Harvey was coming down to his dressing room. Gower saw him and told him he liked him very much. Harvey told him that he was such a huge fan of Marge and Gower. They were the biggest MGM stars in the world to him.
They had a mini one on one conversation. Harvey stayed in LA after he did Damn Yankees and Gower was doing a movie called The Girl Most Likely. Harvey saw that he was auditioning dancers and wrote to him at RKO Studios. Gower answered him! He remembered Harvey and asked him to come in and audition.
Harvey did and got to dance in The Girl Most Likely. At that point, there was an organization called Central Casting. If you weren’t in Central Casting, you could not be in the movie and vice versa. It was a catch-22, very much like Equity. Gower got Harvey into central casting and that was his first association with Gower.
When Gower came to New York to do Bye Bye Birdie, he called Harvey. However, Harvey had just signed to do Gypsy. Gowere would go on to call on Harvey for Carol Channing’s first national tour of Hello, Dolly in 1965 and also cast him in the film, The Bank Shot, in 1974.
When the original auditions for Hello, Dolly were held in August of 1963, Harvey did not audition.
He was out of town with Anyone Can Whistle. After multiple revisions, the show opened on Broadway on April 4, 1964 at the Majestic Theatre, where it closed after 9 performances and 12 previews, unable to overcome the generally negative reviews it had received.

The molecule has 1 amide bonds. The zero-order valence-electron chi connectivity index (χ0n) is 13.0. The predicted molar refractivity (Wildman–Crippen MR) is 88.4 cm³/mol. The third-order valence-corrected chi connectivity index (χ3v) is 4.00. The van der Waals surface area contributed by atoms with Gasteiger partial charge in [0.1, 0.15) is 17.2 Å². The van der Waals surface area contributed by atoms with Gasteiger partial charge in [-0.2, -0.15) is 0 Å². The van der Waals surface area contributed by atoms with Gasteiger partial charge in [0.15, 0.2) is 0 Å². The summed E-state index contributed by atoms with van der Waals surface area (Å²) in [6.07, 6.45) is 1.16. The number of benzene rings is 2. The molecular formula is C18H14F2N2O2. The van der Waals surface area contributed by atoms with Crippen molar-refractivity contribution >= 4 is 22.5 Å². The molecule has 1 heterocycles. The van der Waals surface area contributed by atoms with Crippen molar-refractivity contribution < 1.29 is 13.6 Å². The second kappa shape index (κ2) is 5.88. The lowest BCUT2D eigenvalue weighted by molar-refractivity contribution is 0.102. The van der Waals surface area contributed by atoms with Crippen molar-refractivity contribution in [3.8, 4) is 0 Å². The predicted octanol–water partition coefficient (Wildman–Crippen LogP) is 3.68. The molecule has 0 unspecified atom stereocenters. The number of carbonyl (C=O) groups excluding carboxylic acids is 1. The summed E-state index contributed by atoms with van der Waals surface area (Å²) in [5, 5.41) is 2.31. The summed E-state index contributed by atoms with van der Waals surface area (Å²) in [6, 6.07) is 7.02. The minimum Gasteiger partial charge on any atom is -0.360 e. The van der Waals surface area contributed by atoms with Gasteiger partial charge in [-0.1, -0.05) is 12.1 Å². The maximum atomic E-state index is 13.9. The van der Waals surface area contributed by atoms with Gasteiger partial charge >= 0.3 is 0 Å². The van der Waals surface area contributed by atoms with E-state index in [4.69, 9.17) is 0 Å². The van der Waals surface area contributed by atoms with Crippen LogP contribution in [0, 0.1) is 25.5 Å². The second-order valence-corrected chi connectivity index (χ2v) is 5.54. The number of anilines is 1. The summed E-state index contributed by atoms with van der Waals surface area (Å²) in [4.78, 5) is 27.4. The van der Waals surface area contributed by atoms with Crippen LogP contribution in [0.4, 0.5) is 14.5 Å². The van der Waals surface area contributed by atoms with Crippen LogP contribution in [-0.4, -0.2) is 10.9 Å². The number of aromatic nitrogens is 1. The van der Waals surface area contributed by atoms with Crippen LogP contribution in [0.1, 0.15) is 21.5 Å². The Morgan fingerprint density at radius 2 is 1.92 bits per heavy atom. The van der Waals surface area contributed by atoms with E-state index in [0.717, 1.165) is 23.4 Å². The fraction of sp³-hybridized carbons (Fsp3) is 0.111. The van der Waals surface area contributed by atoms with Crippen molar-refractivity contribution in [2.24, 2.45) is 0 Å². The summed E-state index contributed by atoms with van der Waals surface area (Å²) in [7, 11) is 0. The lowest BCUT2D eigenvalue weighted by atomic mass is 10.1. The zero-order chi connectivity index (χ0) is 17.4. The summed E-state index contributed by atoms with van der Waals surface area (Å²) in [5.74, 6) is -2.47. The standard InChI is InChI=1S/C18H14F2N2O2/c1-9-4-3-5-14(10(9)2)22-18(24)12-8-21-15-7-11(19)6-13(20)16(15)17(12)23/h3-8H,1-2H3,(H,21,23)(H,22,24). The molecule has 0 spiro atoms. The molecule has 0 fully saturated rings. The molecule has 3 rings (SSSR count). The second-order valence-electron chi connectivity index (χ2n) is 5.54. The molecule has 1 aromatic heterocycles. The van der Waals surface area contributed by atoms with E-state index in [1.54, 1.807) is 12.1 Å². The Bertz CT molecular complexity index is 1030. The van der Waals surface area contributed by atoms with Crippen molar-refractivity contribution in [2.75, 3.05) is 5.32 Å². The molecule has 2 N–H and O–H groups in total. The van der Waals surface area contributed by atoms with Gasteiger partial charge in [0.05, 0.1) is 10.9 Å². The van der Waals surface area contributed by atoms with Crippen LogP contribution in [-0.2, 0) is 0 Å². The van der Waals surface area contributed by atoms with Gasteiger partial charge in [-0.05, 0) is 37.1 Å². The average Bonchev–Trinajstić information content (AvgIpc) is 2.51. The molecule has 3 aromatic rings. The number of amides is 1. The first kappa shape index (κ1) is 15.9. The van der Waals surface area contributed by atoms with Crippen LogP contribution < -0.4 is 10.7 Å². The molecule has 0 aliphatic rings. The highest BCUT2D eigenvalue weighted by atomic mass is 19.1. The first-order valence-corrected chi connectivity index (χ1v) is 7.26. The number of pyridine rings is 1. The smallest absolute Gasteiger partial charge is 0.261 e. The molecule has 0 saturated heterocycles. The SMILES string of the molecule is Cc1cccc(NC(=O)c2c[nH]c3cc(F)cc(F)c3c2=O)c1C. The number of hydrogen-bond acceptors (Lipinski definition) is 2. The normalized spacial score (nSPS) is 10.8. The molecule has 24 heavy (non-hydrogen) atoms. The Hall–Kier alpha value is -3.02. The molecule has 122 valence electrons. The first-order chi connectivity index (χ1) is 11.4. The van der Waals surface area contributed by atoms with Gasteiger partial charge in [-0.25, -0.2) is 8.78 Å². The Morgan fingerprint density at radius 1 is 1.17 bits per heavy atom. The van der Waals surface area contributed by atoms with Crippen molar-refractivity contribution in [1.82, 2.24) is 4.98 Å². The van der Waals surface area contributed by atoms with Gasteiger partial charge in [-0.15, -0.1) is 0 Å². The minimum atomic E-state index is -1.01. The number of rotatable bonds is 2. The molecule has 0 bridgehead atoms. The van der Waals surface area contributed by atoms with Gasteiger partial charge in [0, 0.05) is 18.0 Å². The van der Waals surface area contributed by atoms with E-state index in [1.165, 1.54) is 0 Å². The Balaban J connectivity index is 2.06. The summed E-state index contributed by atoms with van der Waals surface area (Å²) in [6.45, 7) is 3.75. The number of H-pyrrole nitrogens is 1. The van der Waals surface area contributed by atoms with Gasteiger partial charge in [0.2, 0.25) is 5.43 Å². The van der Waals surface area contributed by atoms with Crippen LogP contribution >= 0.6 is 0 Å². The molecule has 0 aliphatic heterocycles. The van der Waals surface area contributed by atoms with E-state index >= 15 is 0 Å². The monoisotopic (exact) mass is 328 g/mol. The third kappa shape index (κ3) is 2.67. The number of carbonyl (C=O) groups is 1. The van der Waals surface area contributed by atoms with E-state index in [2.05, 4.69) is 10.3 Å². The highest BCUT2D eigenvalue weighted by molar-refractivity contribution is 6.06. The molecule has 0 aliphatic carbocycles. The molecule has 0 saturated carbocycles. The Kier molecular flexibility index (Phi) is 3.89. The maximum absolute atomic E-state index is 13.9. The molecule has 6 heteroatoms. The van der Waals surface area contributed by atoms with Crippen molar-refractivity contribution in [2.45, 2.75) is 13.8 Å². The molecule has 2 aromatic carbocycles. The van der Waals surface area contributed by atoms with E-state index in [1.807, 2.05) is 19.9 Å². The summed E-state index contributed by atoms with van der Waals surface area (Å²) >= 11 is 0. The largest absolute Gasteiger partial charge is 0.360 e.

There had already been a mini national tour of Hello, Dolly starring Mary Martin. That tour began in Minneapolis, Minnesota in April 1965 and continued to Kansas City, Missouri and New Orleans, Louisiana,Dallas, Texas, and Memphis, Tennessee. The United States tour would end in Portland, Oregon before embarking to Tokyo, Vietnam, and London.
Around that same time, Harvey had gotten a gig after Whistle, dancing with Debbie Reynolds in her act and making a lot of money. Debbie and Gower were very close from their MGM days. Gower called Harvey to come and audition
for Barnaby Tucker for the Mary Martin Company.
He was torn. Debbie called Gower, told him that Harvey was torn, and asked if he could audition in the future. Johnny Beecher ended up getting the job. Harvey worshipped Gower.
When he was ready to send Carol Channing out in her tour, he was again called Harvey.